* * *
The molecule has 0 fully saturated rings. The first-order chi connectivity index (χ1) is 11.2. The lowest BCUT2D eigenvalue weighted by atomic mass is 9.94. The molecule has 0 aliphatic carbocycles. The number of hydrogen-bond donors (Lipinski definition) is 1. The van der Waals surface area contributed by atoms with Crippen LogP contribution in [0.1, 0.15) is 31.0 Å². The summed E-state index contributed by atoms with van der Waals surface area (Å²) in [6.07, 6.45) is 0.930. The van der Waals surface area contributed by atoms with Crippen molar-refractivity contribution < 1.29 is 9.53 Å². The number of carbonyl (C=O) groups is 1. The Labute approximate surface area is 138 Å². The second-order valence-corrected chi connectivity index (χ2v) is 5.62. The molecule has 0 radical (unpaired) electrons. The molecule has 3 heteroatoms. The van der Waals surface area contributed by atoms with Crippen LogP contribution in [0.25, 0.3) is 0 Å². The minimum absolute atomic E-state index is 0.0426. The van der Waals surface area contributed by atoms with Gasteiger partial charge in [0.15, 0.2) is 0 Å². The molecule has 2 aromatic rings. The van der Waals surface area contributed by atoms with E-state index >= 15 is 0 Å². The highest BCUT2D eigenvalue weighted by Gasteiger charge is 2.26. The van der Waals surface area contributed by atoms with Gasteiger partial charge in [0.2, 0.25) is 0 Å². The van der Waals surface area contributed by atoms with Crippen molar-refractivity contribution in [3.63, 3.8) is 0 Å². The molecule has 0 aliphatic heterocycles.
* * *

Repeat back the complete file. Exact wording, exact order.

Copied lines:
The molecule has 0 fully saturated rings. The first-order chi connectivity index (χ1) is 11.2. The lowest BCUT2D eigenvalue weighted by atomic mass is 9.94. The molecule has 0 aliphatic carbocycles. The number of hydrogen-bond donors (Lipinski definition) is 1. The van der Waals surface area contributed by atoms with Crippen LogP contribution in [0.1, 0.15) is 31.0 Å². The summed E-state index contributed by atoms with van der Waals surface area (Å²) in [6.07, 6.45) is 0.930. The van der Waals surface area contributed by atoms with Crippen molar-refractivity contribution < 1.29 is 9.53 Å². The number of carbonyl (C=O) groups is 1. The Labute approximate surface area is 138 Å². The second-order valence-corrected chi connectivity index (χ2v) is 5.62. The molecule has 0 radical (unpaired) electrons. The molecule has 3 heteroatoms. The van der Waals surface area contributed by atoms with Crippen LogP contribution in [0.25, 0.3) is 0 Å². The minimum absolute atomic E-state index is 0.0426. The van der Waals surface area contributed by atoms with Gasteiger partial charge in [0.15, 0.2) is 0 Å². The molecule has 2 aromatic rings. The van der Waals surface area contributed by atoms with E-state index >= 15 is 0 Å². The highest BCUT2D eigenvalue weighted by Gasteiger charge is 2.26. The van der Waals surface area contributed by atoms with Gasteiger partial charge in [0.2, 0.25) is 0 Å². The van der Waals surface area contributed by atoms with Crippen molar-refractivity contribution in [3.63, 3.8) is 0 Å². The molecule has 0 aliphatic heterocycles.